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The Power of the Image

Emotion, Expression, Explanation


Edited By András Benedek and Kristof Nyiri

We think primarily in images, and only secondarily in words, while both the image and the word are preceded by the bodily, the visceral, the muscular. This holds even for mathematical thinking. It is the entire motor system, including facial expressions and bodily gestures, that underlies not just emotions but also abstract thought. Communication, too, is a primordially visual task, spoken and written language only gradually supplementing and even supplanting the pictorial. Writing liberates, but also enslaves; after centuries of a dominantly verbal culture, today the ease of producing and accessing digital images amounts to a homecoming of the visual, with the almost limitless online availability of our textual heritage completing the educational revolution of the 21st century.
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Visual Representation as Self-expression in Pedagogical Practice: Possible Explanations of Adolescents’ Symbol Drawings


Judit Hortoványi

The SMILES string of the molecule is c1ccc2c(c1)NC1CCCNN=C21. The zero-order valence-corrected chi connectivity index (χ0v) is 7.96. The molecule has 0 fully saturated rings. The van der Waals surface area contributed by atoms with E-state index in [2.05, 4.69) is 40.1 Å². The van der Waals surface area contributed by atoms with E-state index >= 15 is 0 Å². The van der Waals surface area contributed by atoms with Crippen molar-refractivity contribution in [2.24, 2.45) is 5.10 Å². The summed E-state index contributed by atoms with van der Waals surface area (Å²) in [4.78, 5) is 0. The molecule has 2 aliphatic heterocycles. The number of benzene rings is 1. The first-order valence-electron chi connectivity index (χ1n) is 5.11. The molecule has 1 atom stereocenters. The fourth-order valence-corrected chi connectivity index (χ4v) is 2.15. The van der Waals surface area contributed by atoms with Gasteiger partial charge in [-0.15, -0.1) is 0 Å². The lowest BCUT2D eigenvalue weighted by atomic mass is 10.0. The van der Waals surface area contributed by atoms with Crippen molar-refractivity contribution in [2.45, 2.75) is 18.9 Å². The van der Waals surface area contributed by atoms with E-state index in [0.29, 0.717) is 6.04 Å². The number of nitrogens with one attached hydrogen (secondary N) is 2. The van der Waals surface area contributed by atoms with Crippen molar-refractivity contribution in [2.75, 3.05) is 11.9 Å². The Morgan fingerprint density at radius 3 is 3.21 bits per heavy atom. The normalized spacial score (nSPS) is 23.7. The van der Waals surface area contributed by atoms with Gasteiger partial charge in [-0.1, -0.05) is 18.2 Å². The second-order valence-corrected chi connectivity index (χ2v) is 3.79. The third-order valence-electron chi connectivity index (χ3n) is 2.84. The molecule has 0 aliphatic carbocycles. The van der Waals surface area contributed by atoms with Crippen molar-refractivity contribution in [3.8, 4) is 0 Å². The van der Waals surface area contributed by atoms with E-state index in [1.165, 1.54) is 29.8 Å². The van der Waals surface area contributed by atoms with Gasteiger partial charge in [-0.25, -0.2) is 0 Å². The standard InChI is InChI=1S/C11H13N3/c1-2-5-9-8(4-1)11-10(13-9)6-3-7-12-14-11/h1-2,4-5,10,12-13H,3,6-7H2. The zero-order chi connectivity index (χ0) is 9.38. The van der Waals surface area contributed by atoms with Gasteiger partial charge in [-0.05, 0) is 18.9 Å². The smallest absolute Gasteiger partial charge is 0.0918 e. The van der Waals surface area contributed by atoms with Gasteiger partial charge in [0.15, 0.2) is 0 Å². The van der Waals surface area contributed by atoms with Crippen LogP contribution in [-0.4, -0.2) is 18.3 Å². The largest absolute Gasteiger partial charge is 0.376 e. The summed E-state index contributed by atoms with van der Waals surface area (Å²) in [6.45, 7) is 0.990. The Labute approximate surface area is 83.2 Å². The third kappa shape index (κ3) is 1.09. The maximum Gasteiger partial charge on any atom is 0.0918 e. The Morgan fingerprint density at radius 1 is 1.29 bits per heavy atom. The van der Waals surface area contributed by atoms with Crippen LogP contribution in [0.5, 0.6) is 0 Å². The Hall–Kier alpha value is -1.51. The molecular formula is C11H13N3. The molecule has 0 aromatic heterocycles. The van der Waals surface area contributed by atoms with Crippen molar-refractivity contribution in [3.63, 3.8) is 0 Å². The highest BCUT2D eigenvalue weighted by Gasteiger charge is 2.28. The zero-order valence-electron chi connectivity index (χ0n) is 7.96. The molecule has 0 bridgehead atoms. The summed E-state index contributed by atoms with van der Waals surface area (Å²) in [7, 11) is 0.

Visual representation is a very comprehensive concept. It can have many different forms, such as a photograph, a diagram, an emblem, an assembly instruction, an advertisement and a pictogram or a traffic sign. In this paper a visual representation means a drawing or a painting.

Even if I restrict my investigation about drawings or paintings to the pedagogical context, it still remains a wide area. We can use these representations in education as an illustration. Drawings talk about history, geography, biology. In some cases pictures give us important information about society, about rules, about allowed or prohibited behaviour. Pictures are natural indicative denotations and they make our communicative system complete.1 In our cogitation the visual and the conceptual parts integrate each other. Pictures are able to convey such complex notions which the verbal is not. A picture, a drawing can be a way of communication. The two main parts of communication are the verbal and nonverbal. In education the verbal part is absolutely dominant; however, we can use drawings consciously as a tool of nonverbal communication.

The following pictures are illustrations of this statement (Figures 1–3). Figure 1 is a drawing by a Roma boy. He made it after an argument with the headmaster of the school. At first he was drawing this figure without eyes, but while he was making it, he gradually calmed down. At last he looked at his paper and said: “Wow, now see that this...

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